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This was a strange realization for me as I "aged".

How can I have so much in common with a person, yet completely dislike them?




LAN parties and most CS-related events do this for me.


Because having things in common with a person is just nice, it doesn't really mean you'll like them. People you like are more often people who complement you, rather than people who are like you.



Interesting. Can you give an example of a hobby you have that tends to attract people who you don't tend to gel with (for whatever reason)?


Not op, but

Computing events (so many stereotypically smelly antisocial people)

Fight sports (many wannabe criminals and general low lifes)

Ecological gardening (lots of self righteous hippies)

Then again, I guess if there are so many people I'm not fond of interacting with, maybe it's not them...

(to be fair there are also people in the above groups that are normal, but they're minorities)


The problem with publicly advertised meetups is the selection effect - they tend to be patronized by people who lack the social skills to make friends.

Of course there are also people with social skills who attend those meetups, because e.g. they're just new in town, but if they meet some other people with social skills they will probably become friends with them, start organizing private meetups, and drop out of the public ones.


I find this. Also, the people with social skills may only attend a couple of times, then stop, while other people carry on going for years.

This seems to often be a problem with public board gaming groups -- they get filled with players with antisocial tendencies, who scare off any new players.


This has been my observation as well, having attending such events off and on over the years as I moved between cities. The more extroverted people connected with each other and were never to be seen again after one or two events, leaving the shy/awkward around as regulars.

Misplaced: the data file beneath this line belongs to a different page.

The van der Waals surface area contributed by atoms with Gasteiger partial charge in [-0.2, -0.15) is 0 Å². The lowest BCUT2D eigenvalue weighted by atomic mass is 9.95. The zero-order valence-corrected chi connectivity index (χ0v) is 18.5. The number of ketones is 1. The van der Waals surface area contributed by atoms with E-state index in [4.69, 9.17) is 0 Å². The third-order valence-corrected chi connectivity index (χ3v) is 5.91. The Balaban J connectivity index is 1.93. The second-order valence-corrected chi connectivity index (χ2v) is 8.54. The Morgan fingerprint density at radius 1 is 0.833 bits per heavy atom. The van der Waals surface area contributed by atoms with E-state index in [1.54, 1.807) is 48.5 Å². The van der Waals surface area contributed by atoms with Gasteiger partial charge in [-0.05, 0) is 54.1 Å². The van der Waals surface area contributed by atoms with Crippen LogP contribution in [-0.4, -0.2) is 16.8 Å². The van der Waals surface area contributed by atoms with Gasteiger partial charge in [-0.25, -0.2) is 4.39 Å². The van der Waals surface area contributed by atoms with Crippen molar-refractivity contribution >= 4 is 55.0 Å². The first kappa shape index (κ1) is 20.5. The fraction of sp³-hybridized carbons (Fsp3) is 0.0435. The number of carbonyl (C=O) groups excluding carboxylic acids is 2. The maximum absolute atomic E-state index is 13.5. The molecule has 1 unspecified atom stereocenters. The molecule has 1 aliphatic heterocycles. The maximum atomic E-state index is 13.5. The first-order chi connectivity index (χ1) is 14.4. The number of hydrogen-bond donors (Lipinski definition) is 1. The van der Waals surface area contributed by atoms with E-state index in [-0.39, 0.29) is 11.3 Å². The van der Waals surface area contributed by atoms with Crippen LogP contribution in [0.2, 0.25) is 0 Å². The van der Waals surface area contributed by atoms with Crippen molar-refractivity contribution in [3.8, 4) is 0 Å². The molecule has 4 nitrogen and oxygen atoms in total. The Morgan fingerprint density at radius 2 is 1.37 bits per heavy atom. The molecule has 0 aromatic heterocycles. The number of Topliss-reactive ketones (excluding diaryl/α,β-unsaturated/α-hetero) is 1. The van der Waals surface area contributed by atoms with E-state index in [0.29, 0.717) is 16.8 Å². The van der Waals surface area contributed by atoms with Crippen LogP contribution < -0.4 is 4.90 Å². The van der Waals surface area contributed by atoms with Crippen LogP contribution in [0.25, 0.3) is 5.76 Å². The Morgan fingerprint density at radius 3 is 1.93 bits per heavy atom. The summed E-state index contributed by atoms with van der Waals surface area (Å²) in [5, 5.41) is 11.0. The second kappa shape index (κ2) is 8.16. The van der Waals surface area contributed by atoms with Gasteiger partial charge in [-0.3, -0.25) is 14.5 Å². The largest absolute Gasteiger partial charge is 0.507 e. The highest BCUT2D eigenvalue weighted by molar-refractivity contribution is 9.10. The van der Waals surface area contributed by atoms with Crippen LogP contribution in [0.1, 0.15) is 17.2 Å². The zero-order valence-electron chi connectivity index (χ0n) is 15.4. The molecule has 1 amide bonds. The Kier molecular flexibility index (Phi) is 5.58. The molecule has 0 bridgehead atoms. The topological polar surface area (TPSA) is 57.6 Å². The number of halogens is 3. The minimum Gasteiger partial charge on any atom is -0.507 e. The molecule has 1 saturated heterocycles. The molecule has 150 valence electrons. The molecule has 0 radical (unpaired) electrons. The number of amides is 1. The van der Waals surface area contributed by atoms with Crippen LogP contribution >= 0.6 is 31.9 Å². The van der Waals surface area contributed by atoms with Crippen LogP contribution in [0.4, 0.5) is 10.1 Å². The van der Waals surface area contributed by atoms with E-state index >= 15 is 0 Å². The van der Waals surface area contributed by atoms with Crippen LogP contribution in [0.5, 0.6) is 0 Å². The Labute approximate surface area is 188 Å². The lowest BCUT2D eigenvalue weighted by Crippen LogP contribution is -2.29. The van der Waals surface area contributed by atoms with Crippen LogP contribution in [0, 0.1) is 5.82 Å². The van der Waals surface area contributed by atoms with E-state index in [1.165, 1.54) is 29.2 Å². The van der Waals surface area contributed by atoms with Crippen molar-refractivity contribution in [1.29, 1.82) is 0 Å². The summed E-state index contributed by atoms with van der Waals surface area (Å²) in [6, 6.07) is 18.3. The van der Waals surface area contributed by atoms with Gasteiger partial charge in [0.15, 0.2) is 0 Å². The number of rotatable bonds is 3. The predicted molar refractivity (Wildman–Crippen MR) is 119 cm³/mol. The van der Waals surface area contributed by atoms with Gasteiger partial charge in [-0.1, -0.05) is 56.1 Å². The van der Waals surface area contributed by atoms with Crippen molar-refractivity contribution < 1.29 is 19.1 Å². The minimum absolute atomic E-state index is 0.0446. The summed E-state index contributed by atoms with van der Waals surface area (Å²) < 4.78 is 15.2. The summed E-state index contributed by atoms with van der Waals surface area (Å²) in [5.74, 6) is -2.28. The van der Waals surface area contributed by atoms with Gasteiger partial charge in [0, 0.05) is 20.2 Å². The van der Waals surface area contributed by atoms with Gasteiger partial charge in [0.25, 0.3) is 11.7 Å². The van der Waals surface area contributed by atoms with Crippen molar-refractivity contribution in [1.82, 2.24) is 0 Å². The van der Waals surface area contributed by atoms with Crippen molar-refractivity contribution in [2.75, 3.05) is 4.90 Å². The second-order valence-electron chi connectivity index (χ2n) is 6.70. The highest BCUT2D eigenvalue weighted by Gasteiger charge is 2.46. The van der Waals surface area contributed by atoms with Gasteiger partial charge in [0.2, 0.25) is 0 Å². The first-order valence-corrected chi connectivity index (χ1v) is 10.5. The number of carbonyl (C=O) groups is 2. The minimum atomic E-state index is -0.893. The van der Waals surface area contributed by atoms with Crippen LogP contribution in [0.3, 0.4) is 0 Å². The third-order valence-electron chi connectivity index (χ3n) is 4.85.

In bigger cities, though, there's a constant influx of new arrivals so it's not so bad.


The more extroverted people do connect,make friends, and go on dates. This can be really frustrating it is mostly a matter of taking oneself out of the "comfort zone" be that work/church/school/basement and going out into the real world to talk to people.

It is not comfortable, but you will regret more not attending an event than if you did. It took one or two times of realizing that "I'm tired" at the end of the week was no excuse to avoid making friends.

You have to go out there and meet people, they don't necessarily have the will to meet you.


I would not tell the parent how they will feel. For myself, I have been actively attending meetups and other events as a way to meet people for about a decade. At the beginning I forced myself to go, even if I doubted I would enjoy it. And sometimes I would make friends and get dates.

But eventually I realised I mostly regretted attending. Sure, you can meet people, but it's a setting that creates an initial bad impression and with people who are probably a bit socially awkward. Doing the initial greeting stuff got really old (job, home country, etc...) and most people were uncomfortable skipping it.

So now I never go to events to meet people. I only go if I would go anyway, because I'm curious enough or know I will enjoy myself. That's my recommendation, anyway.


It seems to me to come from a difference in priorities. I'll try something because I want a new experience, whereas the people who maintain the subcultures are there because they want to receive the social capital that goes along with being the best in their group.


So true, same for me. Either the topic is interesting, or the people. But rarely both match.


> Can you give an example of a hobby you have that tends to attract people who you don't tend to gel with (for whatever reason)?

Photography. I love the image making and the enjoyment of the subjects, but most of the photographers I've met through clubs / trips seem more motivated by having the latest kit. Which isn't me at all.


Cycling (road-bike).

Group-led scuba diving.




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